I know that the attitude of many of my Protestant brethren toward Catholicism is a negative one and there may be a tendency to dismiss this article out-of-hand but, let’s face it, some of the greatest men of the faith have been Catholic. I have already mentioned St. Augustine. Surely you recognize the names of Thomas Aquinas, St. Athanasius, Brother Lawrence, Eusebius the Catholic historian, Jerome, and Justin Martyr, to name a few. So we can not reject wholesale any and all doctrines of the Catholic simply because they are held by Catholics. Catholics agree with Protestants on the nature of sin, original sin, salvation through Christ alone, the Trinity, the Virgin Birth, the sacrificial death of Christ, the Resurrection, the Second Coming, Heaven, and Hell among others. They are not wrong about everything any more than Baptists are wrong about everything—though both are wrong about some things, in my humble opinion. 🙂

I respect the Catholic church’s view on various topics because of the age of the Catholic church and studying the teachings of ancient Catholics like Augustine can teach us the views of some of the earliest saints.  Of course I admit that just because a doctrine is old does not make it right, for gnosticism is old but is most assuredly false and unscriptural.  However I do look with suspicion upon movements and doctrines that are very recent and I believe this is prudent. Enjoy.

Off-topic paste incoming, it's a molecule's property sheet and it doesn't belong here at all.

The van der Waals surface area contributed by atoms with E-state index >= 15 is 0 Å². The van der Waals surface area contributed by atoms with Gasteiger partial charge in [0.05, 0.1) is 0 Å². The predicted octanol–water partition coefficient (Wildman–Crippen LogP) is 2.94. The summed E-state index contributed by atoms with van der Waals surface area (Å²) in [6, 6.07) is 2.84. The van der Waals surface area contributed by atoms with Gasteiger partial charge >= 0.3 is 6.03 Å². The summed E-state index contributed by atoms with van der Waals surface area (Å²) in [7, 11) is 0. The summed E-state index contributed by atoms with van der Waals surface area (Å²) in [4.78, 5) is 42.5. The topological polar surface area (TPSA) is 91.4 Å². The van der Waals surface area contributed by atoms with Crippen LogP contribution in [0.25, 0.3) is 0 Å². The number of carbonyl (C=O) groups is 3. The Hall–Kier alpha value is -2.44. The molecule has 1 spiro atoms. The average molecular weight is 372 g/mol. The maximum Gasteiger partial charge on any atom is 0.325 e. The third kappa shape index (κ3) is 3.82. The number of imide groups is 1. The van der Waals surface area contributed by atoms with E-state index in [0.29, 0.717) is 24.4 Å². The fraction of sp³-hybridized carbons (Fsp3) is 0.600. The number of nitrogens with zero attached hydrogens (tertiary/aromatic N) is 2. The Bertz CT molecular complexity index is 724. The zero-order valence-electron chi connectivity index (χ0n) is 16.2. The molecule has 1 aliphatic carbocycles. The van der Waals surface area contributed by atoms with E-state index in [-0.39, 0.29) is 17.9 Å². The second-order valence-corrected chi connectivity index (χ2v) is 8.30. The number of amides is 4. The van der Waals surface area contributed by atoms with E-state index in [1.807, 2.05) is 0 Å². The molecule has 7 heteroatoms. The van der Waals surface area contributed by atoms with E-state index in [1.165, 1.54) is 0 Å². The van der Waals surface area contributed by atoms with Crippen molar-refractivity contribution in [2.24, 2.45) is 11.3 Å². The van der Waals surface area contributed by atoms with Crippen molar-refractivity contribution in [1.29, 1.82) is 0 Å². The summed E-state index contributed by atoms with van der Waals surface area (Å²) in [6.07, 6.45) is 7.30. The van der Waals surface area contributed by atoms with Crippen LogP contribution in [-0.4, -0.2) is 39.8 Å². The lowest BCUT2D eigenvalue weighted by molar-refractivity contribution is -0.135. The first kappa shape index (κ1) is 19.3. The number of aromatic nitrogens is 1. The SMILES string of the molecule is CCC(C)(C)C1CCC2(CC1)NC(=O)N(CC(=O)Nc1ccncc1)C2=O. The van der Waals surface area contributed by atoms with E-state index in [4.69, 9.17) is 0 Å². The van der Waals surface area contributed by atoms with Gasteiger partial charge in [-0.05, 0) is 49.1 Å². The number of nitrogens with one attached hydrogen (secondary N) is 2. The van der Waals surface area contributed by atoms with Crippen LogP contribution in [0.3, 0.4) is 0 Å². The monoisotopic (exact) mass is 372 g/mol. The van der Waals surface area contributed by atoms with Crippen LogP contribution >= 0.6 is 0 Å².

01
Mar
09

Are You Emerging, Emergent or Neither?

In the comments for my recent post “Who Influences You?”, Steve and I had a brief exchange about the meaning of the “emerging” or “emergent” church.  At the time I used the terms synonomously however I have come to learn differently. Furthermore I have found that I myself may be emerging…a little anyway. I am still very, very evangelical in every other area.

I discovered this through a wonderful study done by C. Michael Patton over at Parchment and Pen.  He wrote a very helpful five part series entitled “Will the Real Emerger Please Stand Up?”  In it he defines terms (as best as can be done considering the topic at hand–read it and you will see what I mean), busts up stereotypes and helps folks better understand our emergent brothers in Christ.   He explains that a person may be emerging/emergent ecclesiologically, sociologically, theologically, epistemologically, or politically.  You may be emerging in only one area or two.  You may be emergent in four or all of the areas.

I have never received a straight answer on what being emergent means and that is simply because there is not an easy straightforward answer.  It is a movement or a philosophy or a way of viewing the Christian life.  Calvinism is the same way. You may believe in some tenants of Calvinist doctrine but not others.  I have jokingly said I am a “2.5 Point Calvinist.”  There are some who are all the way Calvinist like there are some (like Doug Pagitt) who are all the way emergent and that determines their worldview and the way they view God, the scriptures, evangelism, sin, faith and a host of other issues.

If you are confused about the emergent church or if you want to better understand “the conversation”, then you should really take time to read Patton’s series. The version I have linked to above has all of the parts on one page so you can read right through the whole thing.  You will find that there are some things about emergents that you were right about and probably some things about them you were wrong about. Either way the article will help you better evaluate this movement.